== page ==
Several members of Congress, and individuals aspiring for higher offices, tout higher marginal tax rates on high income earners as an effective tool to address income inequality and fund additional government spending programs. Individuals of this persuasion often point out that marginal tax rates were around 90% during the 1950’s and 1960’s and GDP still grew between 4-5% per year. Joe Nocera’s recent Bloomberg article discusses the often omitted story of the great American past time, tax avoidance. He highlights how high earning entertainers like Frank Sinatra and Bing Crosby used loopholes in the tax code to shield large portions of their income and reduce their effective tax rate to about half of their 90% marginal rate.
My inner-cynic thinks that talk about raising marginal rates on high earners is more about scoring political points with a voting base and a means to usurp power by making/protecting tax loop holes for preferred special interest groups more valuable. If the goal was to actually increase the tax revenue collected from high earners and create a more equitable tax code, the focus would be on closing and/or capping the value of loopholes in the tax code.
I think the optimal tax code would be a single tax rate for all filers with an exemption on the first $X of income (i.e. 1-1.5x the poverty line). This would significantly lower the effective rate for low income earners and high earners’ effective rates will approach the actual tax rate. I would treat all entities as pass though entities so all income is taxed at the individual filer level. This would simplify things and eliminate the need for an additional tax rate for capital gains and dividends. The single tax rate also eliminates the ability to selectively (punitively) raise taxes on specific groups of individuals/corporations.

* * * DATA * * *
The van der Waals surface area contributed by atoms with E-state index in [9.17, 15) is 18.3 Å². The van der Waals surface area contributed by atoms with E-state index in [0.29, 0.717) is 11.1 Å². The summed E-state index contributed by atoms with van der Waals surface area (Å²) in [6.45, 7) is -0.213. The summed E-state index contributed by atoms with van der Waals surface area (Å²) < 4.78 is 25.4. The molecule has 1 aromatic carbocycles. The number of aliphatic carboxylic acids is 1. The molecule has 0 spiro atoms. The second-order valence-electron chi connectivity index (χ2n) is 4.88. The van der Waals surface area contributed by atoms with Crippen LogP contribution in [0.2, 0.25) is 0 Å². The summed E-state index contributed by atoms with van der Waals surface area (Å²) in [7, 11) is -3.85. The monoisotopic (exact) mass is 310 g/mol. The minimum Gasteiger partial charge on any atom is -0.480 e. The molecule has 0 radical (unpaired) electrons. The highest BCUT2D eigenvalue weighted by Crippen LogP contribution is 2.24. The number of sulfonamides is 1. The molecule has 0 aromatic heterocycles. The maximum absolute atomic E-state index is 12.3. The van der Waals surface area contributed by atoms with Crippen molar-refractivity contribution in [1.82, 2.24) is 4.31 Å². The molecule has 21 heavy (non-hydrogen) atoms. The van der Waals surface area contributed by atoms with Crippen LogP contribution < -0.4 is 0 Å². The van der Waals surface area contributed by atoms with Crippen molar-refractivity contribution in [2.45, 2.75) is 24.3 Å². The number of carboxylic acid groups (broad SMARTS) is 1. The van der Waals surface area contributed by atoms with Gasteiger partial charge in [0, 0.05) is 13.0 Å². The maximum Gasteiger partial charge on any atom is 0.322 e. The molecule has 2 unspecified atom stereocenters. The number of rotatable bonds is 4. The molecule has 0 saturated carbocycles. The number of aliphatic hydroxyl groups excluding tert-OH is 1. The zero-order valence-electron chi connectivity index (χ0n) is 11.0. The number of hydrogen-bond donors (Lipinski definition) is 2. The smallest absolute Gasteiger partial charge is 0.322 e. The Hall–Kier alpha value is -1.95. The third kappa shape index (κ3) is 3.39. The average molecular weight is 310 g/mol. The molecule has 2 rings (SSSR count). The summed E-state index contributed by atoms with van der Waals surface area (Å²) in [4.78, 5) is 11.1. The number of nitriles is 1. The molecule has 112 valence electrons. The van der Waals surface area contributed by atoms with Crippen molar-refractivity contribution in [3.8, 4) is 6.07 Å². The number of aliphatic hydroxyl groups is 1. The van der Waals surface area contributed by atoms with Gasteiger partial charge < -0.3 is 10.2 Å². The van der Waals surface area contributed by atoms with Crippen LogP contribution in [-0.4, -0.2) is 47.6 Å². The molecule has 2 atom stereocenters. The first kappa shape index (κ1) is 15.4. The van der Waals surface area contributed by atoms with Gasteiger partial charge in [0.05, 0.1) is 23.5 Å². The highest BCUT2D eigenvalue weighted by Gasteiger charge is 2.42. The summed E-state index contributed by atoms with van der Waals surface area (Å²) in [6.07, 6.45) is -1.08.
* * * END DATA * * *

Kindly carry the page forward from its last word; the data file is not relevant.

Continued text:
I am not a tax policy expert, but I agree with Joe Nocera’s parting shot below.
I’m not saying we couldn’t do with more taxes on the rich. But let’s be careful. When Bing Crosby won’t give a concert, it’s safe to say that the marginal tax rate is too high
Please use the comment section to criticize my tax plan or share any interesting articles or opinions on improving tax code.